Passion Cross

The Passion: A Less Than Passionate Review

I was about three quarters of the way through Mel Gibson’s controversial rendering of the last 12 hours of Jesus’ life before it occurred to me how a movie about Christ could also be about revenge.  I had been well prepared for the sadistic portrayal of the scourging and the gory details of the crucifixion, but had heard almost no mention of Gibson’s many additions to the Gospel accounts of Jesus’ death.  These additions add up to a strong statement that ought to please both Gibson’s newfound evangelical audience and stalwart fans of his action movies: Jesus is gonna kick some unholy ass in the afterlife.

Revenge is certainly a theme that sits well with Gibson.  Braveheart (1995), which he directed and starred in, earned 5 Oscars for its ultra-violent depiction of the life of Scottish nationalist William Wallace.  Wallace (Gibson) is martyred at the end of Braveheart for endlessly rallying Scottish troops to fight against superior British forces.  Gibson’s more recent historical epic, The Patriot (2000), has a similar theme of wronged common man standing up against the tyrannical British, only this time he plays Benjamin Martin in colonial America.   The heroes in both these films take their revenge for specific crimes committed against them.  In Braveheart, Wallace’s bride is deflowered by British nobles, and Martin’s sons are killed by British soldiers in The Patriot.  Jesus, as he’s presented to us in The Passion is a similarly wronged man, yet we never directly see his revenge against those who have wronged him.  But for he who has eyes it’s there to infer. 

Even before Jesus is arrested he is tempted in the garden of Gethsemane by a satanic figure.  The figure sends a snake slithering over to Jesus while he’s praying to be spared the cup of suffering he’s about to drink.  Seeing the snake only stiffens Jesus’ resolve, though, and with a thunderous stomping of his foot he crushes the snake beneath his heel.  OK, so Jesus is not St. Francis of Asissi , and The Passion is not Brother Sun, Sister Moon. After we see what happens to Judas, though, we might feel the snake got off easy.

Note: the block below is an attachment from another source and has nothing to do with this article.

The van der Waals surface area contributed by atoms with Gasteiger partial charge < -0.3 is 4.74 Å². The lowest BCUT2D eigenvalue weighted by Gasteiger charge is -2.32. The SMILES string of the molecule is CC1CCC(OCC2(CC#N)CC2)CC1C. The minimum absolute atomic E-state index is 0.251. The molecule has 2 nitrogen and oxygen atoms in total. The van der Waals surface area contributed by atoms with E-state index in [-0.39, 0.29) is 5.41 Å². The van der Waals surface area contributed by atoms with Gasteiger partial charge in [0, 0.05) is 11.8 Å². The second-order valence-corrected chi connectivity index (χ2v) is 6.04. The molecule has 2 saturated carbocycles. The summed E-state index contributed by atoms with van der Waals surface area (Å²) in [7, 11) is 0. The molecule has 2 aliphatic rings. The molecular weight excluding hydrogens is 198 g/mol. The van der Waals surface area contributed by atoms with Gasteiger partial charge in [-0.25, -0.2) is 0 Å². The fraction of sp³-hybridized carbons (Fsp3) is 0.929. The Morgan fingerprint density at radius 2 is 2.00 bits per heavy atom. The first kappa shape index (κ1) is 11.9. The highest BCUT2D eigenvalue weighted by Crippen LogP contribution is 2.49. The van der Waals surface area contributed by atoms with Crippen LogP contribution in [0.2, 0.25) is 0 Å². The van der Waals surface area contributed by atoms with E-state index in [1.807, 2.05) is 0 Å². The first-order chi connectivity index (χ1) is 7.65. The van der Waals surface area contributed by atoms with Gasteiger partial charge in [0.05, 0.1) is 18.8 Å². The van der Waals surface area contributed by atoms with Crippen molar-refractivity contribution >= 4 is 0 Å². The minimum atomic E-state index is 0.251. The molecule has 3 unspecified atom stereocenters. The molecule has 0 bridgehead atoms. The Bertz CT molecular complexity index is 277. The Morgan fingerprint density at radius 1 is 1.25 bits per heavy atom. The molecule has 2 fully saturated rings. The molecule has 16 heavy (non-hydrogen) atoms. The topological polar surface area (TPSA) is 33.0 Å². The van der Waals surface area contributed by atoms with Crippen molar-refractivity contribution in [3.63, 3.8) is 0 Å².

Judas is portrayed as a sad, sympathetic traitor.  He’s nowhere near as sympathetic as the Judas that Harvey Keitel plays in Martin Scorsese’s The Last Temptation of Christ (1988), but there is some sense that he’s reluctant to betray Jesus to the Pharisees.  Immediately after Jesus is arrested, Judas witnesses the brutality that’s visited upon his former master.  Jesus isn’t merely struck or smote.  It’s as though Gibson had to find employment for every fight scene choreographer he’d ever worked with from Mad Max (1979) to We Were Soldiers (2002).  The brutality borders on WWF camp when Jesus is body slammed off a bridge, choked and suspended by his chains a few feet above the ground.  And who just happens to be hiding down there?  Poor, unfortunate Judas.  Needless to say, Jesus gives Judas a serious evil eye, (just before that eye is permanently shut by some soldier’s left hook.)  Judas wails in horror as a devil appears in the place where Christ had recently been yanked upward by his captors.